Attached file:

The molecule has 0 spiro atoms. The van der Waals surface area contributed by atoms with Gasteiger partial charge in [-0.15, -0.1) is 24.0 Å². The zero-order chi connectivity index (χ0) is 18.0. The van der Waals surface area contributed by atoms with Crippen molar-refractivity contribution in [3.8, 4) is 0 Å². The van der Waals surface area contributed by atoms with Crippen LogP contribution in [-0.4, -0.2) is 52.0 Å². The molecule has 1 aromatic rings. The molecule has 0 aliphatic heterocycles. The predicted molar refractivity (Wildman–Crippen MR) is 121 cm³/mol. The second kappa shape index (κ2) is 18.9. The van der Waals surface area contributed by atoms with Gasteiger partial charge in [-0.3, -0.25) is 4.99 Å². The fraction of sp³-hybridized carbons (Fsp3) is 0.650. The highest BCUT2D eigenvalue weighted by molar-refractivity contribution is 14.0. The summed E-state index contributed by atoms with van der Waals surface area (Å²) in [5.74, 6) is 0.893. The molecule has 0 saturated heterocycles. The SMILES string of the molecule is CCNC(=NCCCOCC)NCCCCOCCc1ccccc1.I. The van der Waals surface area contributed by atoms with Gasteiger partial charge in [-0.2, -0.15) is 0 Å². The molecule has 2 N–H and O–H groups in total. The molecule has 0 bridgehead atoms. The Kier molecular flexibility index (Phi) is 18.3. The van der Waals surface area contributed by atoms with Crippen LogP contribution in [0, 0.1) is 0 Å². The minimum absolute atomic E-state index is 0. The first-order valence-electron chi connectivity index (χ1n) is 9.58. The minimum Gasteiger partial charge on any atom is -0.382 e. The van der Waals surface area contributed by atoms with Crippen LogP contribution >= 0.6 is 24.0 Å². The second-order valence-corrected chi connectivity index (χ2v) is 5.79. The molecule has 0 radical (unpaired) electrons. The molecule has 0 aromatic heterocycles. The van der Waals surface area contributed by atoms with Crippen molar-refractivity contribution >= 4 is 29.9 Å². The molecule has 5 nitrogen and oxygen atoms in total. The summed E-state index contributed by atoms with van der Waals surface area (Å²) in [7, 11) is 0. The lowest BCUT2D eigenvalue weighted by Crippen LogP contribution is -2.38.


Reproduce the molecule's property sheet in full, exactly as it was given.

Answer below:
The molecule has 0 spiro atoms. The van der Waals surface area contributed by atoms with Gasteiger partial charge in [-0.15, -0.1) is 24.0 Å². The zero-order chi connectivity index (χ0) is 18.0. The van der Waals surface area contributed by atoms with Crippen molar-refractivity contribution in [3.8, 4) is 0 Å². The van der Waals surface area contributed by atoms with Crippen LogP contribution in [-0.4, -0.2) is 52.0 Å². The molecule has 1 aromatic rings. The molecule has 0 aliphatic heterocycles. The predicted molar refractivity (Wildman–Crippen MR) is 121 cm³/mol. The second kappa shape index (κ2) is 18.9. The van der Waals surface area contributed by atoms with Gasteiger partial charge in [-0.3, -0.25) is 4.99 Å². The fraction of sp³-hybridized carbons (Fsp3) is 0.650. The highest BCUT2D eigenvalue weighted by molar-refractivity contribution is 14.0. The summed E-state index contributed by atoms with van der Waals surface area (Å²) in [5.74, 6) is 0.893. The molecule has 0 saturated heterocycles. The SMILES string of the molecule is CCNC(=NCCCOCC)NCCCCOCCc1ccccc1.I. The van der Waals surface area contributed by atoms with Gasteiger partial charge in [-0.2, -0.15) is 0 Å². The molecule has 2 N–H and O–H groups in total. The molecule has 0 bridgehead atoms. The Kier molecular flexibility index (Phi) is 18.3. The van der Waals surface area contributed by atoms with Crippen LogP contribution in [0, 0.1) is 0 Å². The minimum absolute atomic E-state index is 0. The first-order valence-electron chi connectivity index (χ1n) is 9.58. The minimum Gasteiger partial charge on any atom is -0.382 e. The van der Waals surface area contributed by atoms with Crippen LogP contribution >= 0.6 is 24.0 Å². The second-order valence-corrected chi connectivity index (χ2v) is 5.79. The molecule has 0 radical (unpaired) electrons. The molecule has 0 aromatic heterocycles. The van der Waals surface area contributed by atoms with Crippen molar-refractivity contribution >= 4 is 29.9 Å². The molecule has 5 nitrogen and oxygen atoms in total. The summed E-state index contributed by atoms with van der Waals surface area (Å²) in [7, 11) is 0. The lowest BCUT2D eigenvalue weighted by Crippen LogP contribution is -2.38.